The other day, I had the opportunity to visit Taiwan. My experiences there were not exactly what I had expected of the ‘land of teas’. While in Taipei, I talked to some people in their 20s and 30s.
“Do you drink tea?”
“Yes, we do.”
“Brewed from tea leaves?”
“My father still has a teapot and set of teacups, and often invites the neighbors around for tea, but people of my generation usually buy tea at tea stands in town. It’s much easier.”
As I listened, my mind flashed back to a scene typical of my daily life.
I take out the kettle and boil water to make tea. After a while, steam starts to rise and I hear the kettle begin to hiss. I add tea leaves to the pot and pour in hot water. As I pour tea into my teacup, a delicious aroma rises. Afterwards, I empty the kettle, remove the lid and peer in through the steam, satisfied with the care I’ve taken for my iron kettle.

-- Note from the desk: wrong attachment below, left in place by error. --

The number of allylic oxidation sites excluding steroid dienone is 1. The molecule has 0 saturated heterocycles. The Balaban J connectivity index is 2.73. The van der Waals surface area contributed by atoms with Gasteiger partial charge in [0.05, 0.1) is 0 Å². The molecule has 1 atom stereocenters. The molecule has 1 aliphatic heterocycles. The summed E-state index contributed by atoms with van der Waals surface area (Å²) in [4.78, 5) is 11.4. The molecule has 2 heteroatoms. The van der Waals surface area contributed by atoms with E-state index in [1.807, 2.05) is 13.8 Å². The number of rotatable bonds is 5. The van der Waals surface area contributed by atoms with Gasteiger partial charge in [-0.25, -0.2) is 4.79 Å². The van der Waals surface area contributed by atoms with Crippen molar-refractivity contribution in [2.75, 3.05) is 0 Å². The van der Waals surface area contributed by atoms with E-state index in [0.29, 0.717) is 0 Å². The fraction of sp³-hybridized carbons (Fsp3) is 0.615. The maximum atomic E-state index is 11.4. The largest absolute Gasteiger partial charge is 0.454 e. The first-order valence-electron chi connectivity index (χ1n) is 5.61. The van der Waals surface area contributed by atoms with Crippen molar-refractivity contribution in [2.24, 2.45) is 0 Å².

My mind sometimes wanders back to my childhood, drinking tea with my family after dinner.
Nowadays, even in Japan, teas are more often found in plastic bottles. They are a quick, easy and convenient alternative to water; something to simply quench your thirst. The sight of drinking slightly bitter tea from teacups with your family, a custom that has lasted for generations, seems on the brink of being lost. This makes me a little sad. I don’t want families to lose the custom of pouring tea from teapots into individual cups.
We can feel the love, culture and customs of our ancestors through the tools we use, and with a little effort, we experience something special from the smells, sounds, weight, temperature… with all of our senses. I hope this ‘something’ is preserved in our daily lives.